By Senator Kent Williams
On January 20, 2020, our country will celebrate the birthday of civil rights leader, minister and humanitarian Dr. Martin Luther King, Jr.
Across the nation, Americans will mark the occasion with speeches and rallies. Many are choosing to honor the life and legacy of King by serving others in their neighborhoods and communities.
King once remarked, “Life’s most persistent and urgent question is: What are you doing for others.” His nonviolent struggle included efforts to address the issue of poverty. And, appropriately, the King holiday is the only federal holiday observed as a national day of service. The holiday is “A day on, not a day off!” The slogan reminds us of the day’s purpose.
In a proclamation honoring King and marking the observance of the holiday, Barack Obama stated, “Every year, Americans mark this day by answering Dr. King’s call to service.” the proclamation goes on to state, “In keeping with Dr. King’s example, let us embrace the belief that our destiny is shared, accept our obligations to each other and to future generations, and strengthen the bonds that hold together the most diverse Nation on earth.”
Legislation was signed in 1983 creating a federal holiday to mark the birthday of King, the slain civil rights leader. The holiday, commemorated on the third Monday in January, was first observed in 1986. In 1994, Congress designed the holiday as a national day of service and charged the Corporation for National and Community Service (CNCS), the federal agency responsible for volunteering and service, with leading the effort. CNCS seeks to use the holiday as a reminder to bring the nation together to address some of our common concerns such as improving education, assisting our veterans and military families and helping our communities recover from disasters. Participating in service projects, not only, honor King’s legacy but benefit communities. Consider how service can become an integral and necessary part of your community’s recovery. The King National Day of Service urges all Americans to participate in the country’s recovery through service. In light of recent events in our state, service to our community is still needed. King, in a 1968 sermon entitled the “Drum Major Instinct,” reminded us that “Everybody can be great because everybody can serve.” Take an opportunity to be like King and be great. We can strive to be great every day by placing the needs of others ahead of ourselves.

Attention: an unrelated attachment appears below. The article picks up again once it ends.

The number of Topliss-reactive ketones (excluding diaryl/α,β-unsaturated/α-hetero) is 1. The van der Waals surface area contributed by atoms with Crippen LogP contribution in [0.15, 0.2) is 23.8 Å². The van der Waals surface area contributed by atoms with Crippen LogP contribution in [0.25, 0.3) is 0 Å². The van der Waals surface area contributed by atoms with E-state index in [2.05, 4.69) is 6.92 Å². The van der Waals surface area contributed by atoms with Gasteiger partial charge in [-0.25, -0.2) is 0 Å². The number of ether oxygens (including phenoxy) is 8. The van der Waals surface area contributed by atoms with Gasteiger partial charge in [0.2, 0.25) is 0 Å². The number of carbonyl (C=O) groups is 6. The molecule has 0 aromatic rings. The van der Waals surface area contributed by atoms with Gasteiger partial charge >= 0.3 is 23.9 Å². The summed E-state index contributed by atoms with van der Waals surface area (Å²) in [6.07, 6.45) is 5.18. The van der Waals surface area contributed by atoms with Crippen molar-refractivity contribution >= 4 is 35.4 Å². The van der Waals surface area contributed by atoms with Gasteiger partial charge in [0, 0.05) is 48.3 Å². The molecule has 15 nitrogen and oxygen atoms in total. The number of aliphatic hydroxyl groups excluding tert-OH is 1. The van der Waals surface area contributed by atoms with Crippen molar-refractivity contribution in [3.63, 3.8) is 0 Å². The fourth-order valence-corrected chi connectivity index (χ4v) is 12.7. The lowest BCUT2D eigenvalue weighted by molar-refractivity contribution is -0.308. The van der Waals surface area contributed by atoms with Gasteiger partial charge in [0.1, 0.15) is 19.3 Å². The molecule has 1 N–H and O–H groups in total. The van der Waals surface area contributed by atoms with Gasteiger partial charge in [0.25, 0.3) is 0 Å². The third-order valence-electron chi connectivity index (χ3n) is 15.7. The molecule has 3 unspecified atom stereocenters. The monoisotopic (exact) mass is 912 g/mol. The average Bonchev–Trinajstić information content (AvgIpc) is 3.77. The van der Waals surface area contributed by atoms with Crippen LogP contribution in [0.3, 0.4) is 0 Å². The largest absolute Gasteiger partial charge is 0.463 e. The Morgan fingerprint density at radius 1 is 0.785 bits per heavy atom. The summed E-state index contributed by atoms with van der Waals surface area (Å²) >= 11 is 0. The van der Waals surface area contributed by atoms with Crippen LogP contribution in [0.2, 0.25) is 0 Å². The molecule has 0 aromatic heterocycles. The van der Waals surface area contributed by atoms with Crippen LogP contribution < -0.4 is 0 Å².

It is an honor to serve you in Columbia, and I am grateful for your continued support. As with all matters concerning state government, I want to hear your opinions and suggestions concerning these issues. Please contact me in my Columbia office located at 602 Gressette Office Building. You can reach me, or a member of my staff in Columbia at (803) 212-6008 or by fax at (803) 212-6011. My district office is located at 1305 North Main Street, Marion, SC 29571, the phone number is (843) 423-8237 and the fax number is (843) 431-6049. You may also email me at [email protected]
As always, I also want to supply you with my business phone number so that you will able to reach me easily at any time. My business phone is (843) 423-3904. Please use this information to write, call or email me with your suggestions and concerns regarding issues before the Senate and in our community.
By Senator Kent Williams